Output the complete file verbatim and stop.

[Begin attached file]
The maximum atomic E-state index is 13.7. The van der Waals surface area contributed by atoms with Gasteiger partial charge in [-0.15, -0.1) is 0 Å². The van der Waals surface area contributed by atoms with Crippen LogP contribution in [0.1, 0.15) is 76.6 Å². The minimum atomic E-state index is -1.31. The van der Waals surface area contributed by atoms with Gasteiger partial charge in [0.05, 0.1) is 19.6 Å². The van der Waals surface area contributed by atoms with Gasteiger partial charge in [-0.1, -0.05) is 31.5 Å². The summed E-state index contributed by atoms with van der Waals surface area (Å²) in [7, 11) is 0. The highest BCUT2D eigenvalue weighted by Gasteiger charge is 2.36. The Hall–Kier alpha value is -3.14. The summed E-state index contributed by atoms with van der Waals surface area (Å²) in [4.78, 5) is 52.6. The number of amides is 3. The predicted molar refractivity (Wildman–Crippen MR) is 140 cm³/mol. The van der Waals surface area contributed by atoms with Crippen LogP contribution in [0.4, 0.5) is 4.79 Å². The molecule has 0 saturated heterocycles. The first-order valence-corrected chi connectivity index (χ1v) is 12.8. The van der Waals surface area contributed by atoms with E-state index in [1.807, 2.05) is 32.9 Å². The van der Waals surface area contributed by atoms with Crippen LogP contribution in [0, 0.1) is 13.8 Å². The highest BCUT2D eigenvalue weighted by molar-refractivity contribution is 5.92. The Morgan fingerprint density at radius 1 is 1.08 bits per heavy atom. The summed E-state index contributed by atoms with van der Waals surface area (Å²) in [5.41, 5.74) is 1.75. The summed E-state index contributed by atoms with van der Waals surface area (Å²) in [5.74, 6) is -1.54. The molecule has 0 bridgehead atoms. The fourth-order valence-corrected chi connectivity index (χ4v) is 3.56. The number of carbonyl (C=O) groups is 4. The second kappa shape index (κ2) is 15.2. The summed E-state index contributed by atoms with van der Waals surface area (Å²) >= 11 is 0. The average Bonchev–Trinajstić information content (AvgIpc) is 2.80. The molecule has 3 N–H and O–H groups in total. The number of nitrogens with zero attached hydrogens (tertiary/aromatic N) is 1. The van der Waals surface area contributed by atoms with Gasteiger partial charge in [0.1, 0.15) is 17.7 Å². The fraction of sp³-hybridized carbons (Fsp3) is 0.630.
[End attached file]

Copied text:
The maximum atomic E-state index is 13.7. The van der Waals surface area contributed by atoms with Gasteiger partial charge in [-0.15, -0.1) is 0 Å². The van der Waals surface area contributed by atoms with Crippen LogP contribution in [0.1, 0.15) is 76.6 Å². The minimum atomic E-state index is -1.31. The van der Waals surface area contributed by atoms with Gasteiger partial charge in [0.05, 0.1) is 19.6 Å². The van der Waals surface area contributed by atoms with Gasteiger partial charge in [-0.1, -0.05) is 31.5 Å². The summed E-state index contributed by atoms with van der Waals surface area (Å²) in [7, 11) is 0. The highest BCUT2D eigenvalue weighted by Gasteiger charge is 2.36. The Hall–Kier alpha value is -3.14. The summed E-state index contributed by atoms with van der Waals surface area (Å²) in [4.78, 5) is 52.6. The number of amides is 3. The predicted molar refractivity (Wildman–Crippen MR) is 140 cm³/mol. The van der Waals surface area contributed by atoms with Crippen LogP contribution in [0.4, 0.5) is 4.79 Å². The molecule has 0 saturated heterocycles. The first-order valence-corrected chi connectivity index (χ1v) is 12.8. The van der Waals surface area contributed by atoms with E-state index in [1.807, 2.05) is 32.9 Å². The van der Waals surface area contributed by atoms with Crippen LogP contribution in [0, 0.1) is 13.8 Å². The highest BCUT2D eigenvalue weighted by molar-refractivity contribution is 5.92. The Morgan fingerprint density at radius 1 is 1.08 bits per heavy atom. The summed E-state index contributed by atoms with van der Waals surface area (Å²) in [5.41, 5.74) is 1.75. The summed E-state index contributed by atoms with van der Waals surface area (Å²) in [5.74, 6) is -1.54. The molecule has 0 bridgehead atoms. The fourth-order valence-corrected chi connectivity index (χ4v) is 3.56. The number of carbonyl (C=O) groups is 4. The second kappa shape index (κ2) is 15.2. The summed E-state index contributed by atoms with van der Waals surface area (Å²) >= 11 is 0. The average Bonchev–Trinajstić information content (AvgIpc) is 2.80. The molecule has 3 N–H and O–H groups in total. The number of nitrogens with zero attached hydrogens (tertiary/aromatic N) is 1. The van der Waals surface area contributed by atoms with Gasteiger partial charge in [0.1, 0.15) is 17.7 Å². The fraction of sp³-hybridized carbons (Fsp3) is 0.630.